Thursday, September 30, 2010

Closing the Bedroom Door

A recent couple of tweets by some writerly peeps got me thinking about the benefits - and detriments - of keeping the bedroom door closed in romantic fiction. I write for a line that keeps the door closed - if characters have sex, it's generally off screen. I've had to tone down scenes a time or two and while in most of my books my characters stop short of the bedroom (or sofa, or kitchen counter, lol) sometimes it happens.

Now I can't speak for every "sweet" romance author out there, but here's my take on it, and it might go a way towards explaining why Jenna Bayley-Burke (Modern Heat, Samhain) says I write sexy cowboys with no sex.

The fact that the door is closed is, for me, inconsequential. What's important is if the sex changes the story - and it should change the story, and the characters, otherwise why is it there? So for example, in Marriage at Circle M, Grace and Mike fall into each others' arms. It's what happens afterwards that gets so messy! Now I totally understand that some readers want to see it happen, but some don't, and so we leave Grace and Mike heading to the bedroom and return to Grace waking up in the sheets alone. Same thing with Jenn and Drew in One Dance with the Cowboy. One moment you know they are in that precious moment where everything is going to change. And the next time you see them, Jenn is remembering how it felt to be in his arms. In his heart. In his SOUL.

And that's what's important.  And it is funny how I can describe things by having my characters remember them, because what they remember is the feelings and impressions and the language is somehow more...I don't know, circumspect?

I also don't think keeping the bedroom door shut is indicative of sexual tension, either. I always try to keep the sensuality up - it's just using different language and methods. A lot of it is in awareness. Little touches. Looks. The way the hero cups her neck before he kisses her. The way she sighs after he takes his lips away. In other words - layering in the senses. I want to feel that breathless anticipation. I want my readers to feel it too.  And if my characters go all the way, then so be it.  We'll catch up with them in the morning. We'll see what an unholy mess it's going to make. If they don't...well then I can just keep building and building the tension.

Plus - in the Romance line I need to go deep with the emotion. That is not to say the Passion lines are not emotional, they are, very much so!  Passion isn't just sexual - those characters are passionate and larger than life in many ways. It's a different way of writing, and a different promise to the reader, but at least for me it's no less satisfying. And in case you're wondering, I have written hotter stuff. If you've read Sold To The Highest Bidder you know that.  If you read Breathe (coming in November) you'll see that too. It's not that either way is better than the other. They are just different. Sometimes it has to do with knowing your voice. And sometimes it has to do with knowing your readership.

And another trade secret - even if I can't put it IN the book, sometimes I write the scene anyway, and just keep it in a separate file. That way when I move on, I know exactly what happened. I know what feelings the characters had and how profoundly they were affected.  I leave it in the file, leave the act unseen and move on to the emotional consequences.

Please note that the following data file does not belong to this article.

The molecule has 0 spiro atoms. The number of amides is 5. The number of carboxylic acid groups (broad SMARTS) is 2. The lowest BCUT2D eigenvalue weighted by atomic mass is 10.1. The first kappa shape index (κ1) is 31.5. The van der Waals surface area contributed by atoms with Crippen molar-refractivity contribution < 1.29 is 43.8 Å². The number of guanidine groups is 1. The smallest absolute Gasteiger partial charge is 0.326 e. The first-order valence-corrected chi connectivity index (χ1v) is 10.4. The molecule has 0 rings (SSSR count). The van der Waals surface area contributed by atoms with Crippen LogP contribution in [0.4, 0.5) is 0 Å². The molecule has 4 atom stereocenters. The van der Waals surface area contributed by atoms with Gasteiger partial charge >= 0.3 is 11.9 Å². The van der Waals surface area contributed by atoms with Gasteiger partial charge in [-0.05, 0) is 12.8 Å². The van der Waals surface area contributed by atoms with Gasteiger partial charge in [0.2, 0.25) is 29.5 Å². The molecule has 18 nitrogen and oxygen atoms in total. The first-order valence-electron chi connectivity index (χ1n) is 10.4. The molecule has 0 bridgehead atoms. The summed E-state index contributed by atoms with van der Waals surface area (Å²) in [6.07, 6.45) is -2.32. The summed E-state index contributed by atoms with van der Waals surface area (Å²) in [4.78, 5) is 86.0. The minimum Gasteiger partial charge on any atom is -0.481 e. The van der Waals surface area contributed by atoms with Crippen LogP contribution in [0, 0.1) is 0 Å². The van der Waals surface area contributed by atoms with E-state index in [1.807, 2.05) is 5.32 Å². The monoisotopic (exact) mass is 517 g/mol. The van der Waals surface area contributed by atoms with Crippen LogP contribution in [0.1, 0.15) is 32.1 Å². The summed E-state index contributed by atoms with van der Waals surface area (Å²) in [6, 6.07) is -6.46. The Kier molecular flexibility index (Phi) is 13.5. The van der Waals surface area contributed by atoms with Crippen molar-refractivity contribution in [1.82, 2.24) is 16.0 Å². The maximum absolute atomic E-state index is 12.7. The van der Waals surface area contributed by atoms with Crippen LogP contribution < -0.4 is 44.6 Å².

Not everyone finds reading non-explicit romances gratifying, and that's okay. Not everyone enjoys writing them either, and that's okay too! If you don't like it, you shouldn't do it. You need to find where your voice fits. I'd be a complete failure at Presents (and I have the rejections to prove it!) or Blaze or Spice. I think I just read the tweets and it sparked a thought about what I like about writing "sweet".  I do enjoy it. I embrace it, rather than feel like it is a restriction.

Bottom line is I do enjoy both ways, and I read both styles as well.  More than whether the sex is on or off screen, I'm way more interested in if the characters are people I care about and root for. If I don't give a hoot about your characters, I'm not really going to care whether or not they're having great sex. I won't put a book down because there is or isn't sex in it. I will put it down if I'm not invested in your characters.

Thoughts?

4 comments:

  1. Yup - sometimes the intensity of the writing and the developing dynamic between the H/h make an explicit sex scene unnecessary - your imagination takes flight on its own. (Wish I could write like that. For the time being will have to settle for being explicit)

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  2. I think writing a romance without the s.e.x. is way, way harder than a romance with sex/love scenes sprinkled through it. You have to convey all that emotion before and afterwards without the characters actually *ahem* doing their thing! So kudos to you, Donna, for pulling it off, but also giving us full on emotional punch in your books. Caroline x

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  3. For me, it's all about the characters and how much care, or don't care, about them. Like you, I close the book if I can't root for the characters, whether the bedroom door is open or not.

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  4. i agree about the characters. If i'm emotionally involved with them the lack or sex or the inclusion of it doesn't matter.
    I enjoy both the Romance and Presents lines!

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